(OPE-L) Re: Jeff Sachs on Haiti

From: Gerald A. Levy (Gerald_A_Levy@MSN.COM)
Date: Fri Mar 05 2004 - 10:16:17 EST

Paul Z: here's a follow-up article by Sachs./In solidarity, Jerry

Published on Thursday, March 4, 2004 by the Los Angeles Times
From His First Day in Office, Bush Was Ousting Aristide
 by Jeffrey D. Sachs

 If the circumstances were not so calamitous, the American-
orchestrated removal of former President Jean-Bertrand Aristide from
 Haiti would be farcical.
 According to Aristide, American officials in Port-au-Prince told him
 that rebels were on the way to the presidential residence and that he
 and his family were unlikely to survive unless they immediately
 boarded an American-chartered plane standing by to take them to
 exile. The United States made it clear, he said, that it would
 provide no protection for him at the official residence, despite the
 ease with which this could have been arranged.

 Indeed, according to Aristide's lawyer, the U.S. blocked
 reinforcement of Aristide's own security detail. At the airport,
 Aristide said, U.S. officials refused him entry to the airplane until
 he handed over a signed letter of resignation.

 After being hustled aboard, Aristide was denied access to a phone for
 nearly 24 hours, and he knew nothing of his destination until he and
 his family were summarily deposited in the Central African Republic.
 He has since been kept hidden from view. Yet this Keystone Kops coup
 has apparently not worked entirely according to plan: Aristide has
 used a cellphone to notify the world that he was forcibly removed
 from Haiti at risk of death and to describe the way his resignation
 was staged by American forces.

 The U.S. government dismisses Aristide's charges as ridiculous.
 Secretary of State Colin L. Powell has offered an official version of
 the events, a blanket denial based on the government's word alone. In
 essence, Washington is telling us not to look back, only forward. The
 U.S. government's stonewalling brings to mind Groucho Marx's old
 line, "Who are you going to believe, me or your own eyes?"

 There are several tragedies in this surrealistic episode. The first
 is the apparent incapacity of the U.S. government to speak honestly
 about such matters as toppling governments. Instead, it brushes aside
 crucial questions: Did the U.S. summarily deny military protection to
 Aristide, and if so, why and when? Did the U.S. supply weapons to the
 rebels, who showed up in Haiti last month with sophisticated
 equipment that last year reportedly had been taken by the U.S.
 military to the Dominican Republic, next door to Haiti? Why did the
 U.S. cynically abandon the call of European and Caribbean leaders for
 a political compromise, a compromise that Aristide had already
 accepted? Most important, did the U.S. in fact bankroll a coup in
 Haiti, a scenario that seems likely based on present evidence?

 Only someone ignorant of U.S. history and of the administrations of
 George H.W. Bush and George W. Bush would dismiss these questions.
 The United States has repeatedly sponsored coups and uprisings in
 Haiti and in neighboring Caribbean countries.

 Ominously, before this week, the most recent such episode in Haiti
 came in 1991, during the first Bush administration, when thugs on the
 CIA payroll were among the leaders of paramilitary groups that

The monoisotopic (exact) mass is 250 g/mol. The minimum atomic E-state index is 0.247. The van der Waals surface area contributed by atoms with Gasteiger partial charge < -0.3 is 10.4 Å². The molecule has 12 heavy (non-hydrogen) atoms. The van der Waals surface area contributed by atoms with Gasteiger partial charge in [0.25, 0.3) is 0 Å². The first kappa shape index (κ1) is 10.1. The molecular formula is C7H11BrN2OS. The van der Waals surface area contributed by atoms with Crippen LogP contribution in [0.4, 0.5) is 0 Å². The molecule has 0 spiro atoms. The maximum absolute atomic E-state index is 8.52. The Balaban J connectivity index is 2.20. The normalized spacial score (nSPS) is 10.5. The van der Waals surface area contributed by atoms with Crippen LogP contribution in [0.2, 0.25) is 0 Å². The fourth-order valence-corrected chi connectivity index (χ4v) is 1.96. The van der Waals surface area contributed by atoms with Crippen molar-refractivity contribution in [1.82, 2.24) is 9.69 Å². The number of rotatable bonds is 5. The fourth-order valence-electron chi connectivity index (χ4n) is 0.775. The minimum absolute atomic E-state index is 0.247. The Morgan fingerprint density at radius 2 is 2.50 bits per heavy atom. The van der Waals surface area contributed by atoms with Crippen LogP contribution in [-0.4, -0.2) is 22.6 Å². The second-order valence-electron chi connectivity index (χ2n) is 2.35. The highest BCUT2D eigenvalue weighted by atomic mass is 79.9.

toppled Aristide after his 1990 election.

 Some of the players in this round are familiar from the previous Bush
 administration, including of course Powell and Vice President Dick
 Cheney. Also key is U.S. Assistant Secretary of State Roger Noriega -
 a longtime aide to Jesse Helms and a notorious Aristide-hater -
 widely thought to have been central to the departure of Aristide. He
 is going to find it much harder to engineer the departure of gun-
toting rebels who entered Port-au-Prince on Wednesday.

 Rarely has an episode so brilliantly exposed Santayana's famous
 aphorism that "those who cannot remember the past are condemned to
 repeat it."

 In 1991, when Congressional Black Caucus members demanded an
 investigation into the U.S. role in Aristide's overthrow, the first
 Bush administration laughed them off, just as this administration is
 doing today in facing new queries from Congressional Black Caucus

 Indeed, those who are questioning the administration about Haiti are
 being smeared as naive and unpatriotic. Aristide himself is being
 smeared with ludicrous propaganda and, most cynically of all, is
 being accused of dereliction in the failure to lift his country out
 of poverty.

 In point of fact, this U.S. administration froze all multilateral
 development assistance to Haiti from the day that George W. Bush came
 into office, squeezing Haiti's economy dry and causing untold
 suffering for its citizens. U.S. officials surely knew that the aid
 embargo would mean a balance-of-payments crisis, a rise in inflation
 and a collapse of living standards, all of which fed the rebellion.

 Another tragedy in this episode is the silence of the media when it
 comes to asking all the questions that need answers. Just as in the
 war on Iraq's phony WMD, wherein the mainstream media initially
 failed to ask questions about the administration's claims, major news
 organizations have refused to go to the mat over the administration's
 accounts on Haiti. The media haven't had the gumption to find
 Aristide and, in failing to do so, to point out that he is being held
 away from such contact.

 With a violence-prone U.S. government operating with impunity in many
 parts of the world, only the public's perseverance in getting at the
 truth can save us, and others, from our own worst behavior.

 Jeffrey D. Sachs, director of the Earth Institute at Columbia
 University, is a former economic advisor to governments in Latin
 America and around the world.

 Copyright 2004 Los Angeles Times


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